The offline impact of online behaviors
As professionals jump online to join social networks, the race to increase friend and fan counts is on, and there is much ado about the sizes of each user’s network as a means to improve word of mouth marketing. Social media is no longer new, or even shiny, it is just a tool in a marketing toolbox that is available to all businesses with a low entrance barrier.
Once users are online, the obsession does not end at increasing the size of a network, it begins focusing on being connected constantly as smartphones ping billions of times every minute with updates from Facebook, Twitter, Google+, Quora, LinkedIn, Flickr, Instagram, and dozens of others.
As the international symbol of social media becomes a person in public hunched over their mobile device with their thumbs flying, is online socializing having an impact on our offline lives? And is the impact felt in America most, or across the globe equally? These questions were asked by Schools.com who asks “Are we so busy making new friends and spending time with them online that we are failing to nurture real-world friendships the old fashioned way? Is how we socialize online eroding our real-life relationships? Or maybe just changing them?”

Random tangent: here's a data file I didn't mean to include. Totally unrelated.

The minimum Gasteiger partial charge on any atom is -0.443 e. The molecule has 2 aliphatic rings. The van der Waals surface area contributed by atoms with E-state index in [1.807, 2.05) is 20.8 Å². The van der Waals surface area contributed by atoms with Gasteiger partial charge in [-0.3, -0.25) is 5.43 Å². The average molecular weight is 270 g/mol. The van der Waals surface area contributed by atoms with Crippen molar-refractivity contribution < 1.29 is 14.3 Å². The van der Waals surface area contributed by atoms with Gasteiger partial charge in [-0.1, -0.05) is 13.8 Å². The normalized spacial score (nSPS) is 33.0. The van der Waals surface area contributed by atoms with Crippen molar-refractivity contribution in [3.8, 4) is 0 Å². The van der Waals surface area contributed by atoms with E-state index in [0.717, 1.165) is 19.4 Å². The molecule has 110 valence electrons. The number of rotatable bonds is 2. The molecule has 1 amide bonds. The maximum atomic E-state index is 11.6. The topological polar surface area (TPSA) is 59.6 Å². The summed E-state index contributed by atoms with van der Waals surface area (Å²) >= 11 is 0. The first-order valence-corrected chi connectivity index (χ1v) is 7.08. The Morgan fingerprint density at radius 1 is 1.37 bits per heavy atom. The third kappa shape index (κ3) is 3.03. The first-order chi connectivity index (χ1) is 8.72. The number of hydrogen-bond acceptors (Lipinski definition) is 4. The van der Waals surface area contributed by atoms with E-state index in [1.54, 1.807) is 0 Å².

Missing offline events due to online behavior
One in four people surveyed say they have missed important moments in person because they were too busy trying to share those moments on social networks. Watch any footage of the President greeting a crowd, and see that most people are not looking at the President, rather see him through their smartphones as they film his approach – most people are now one step removed from reality as the world shifts to sharing moments rather than experiencing them.
While Americans spend half of the amount of time on Facebook every day as Singapore, most say their main goal is to stay in touch with far away friends as a means of fostering offline connections. Two in five surveyed say they spend more time being social online than offline, and one in five now prefer texting to web communication or talking in person.
One in three are more likely to speak to someone new online than they would offline. The web is no longer anonymous as it once was, so people are clear about who they are talking to and meeting, but keeping one step removed from reality is helping people to make connections, but the legitimacy of those connections are as questionable as the legitimacy of a crowd “seeing” the President.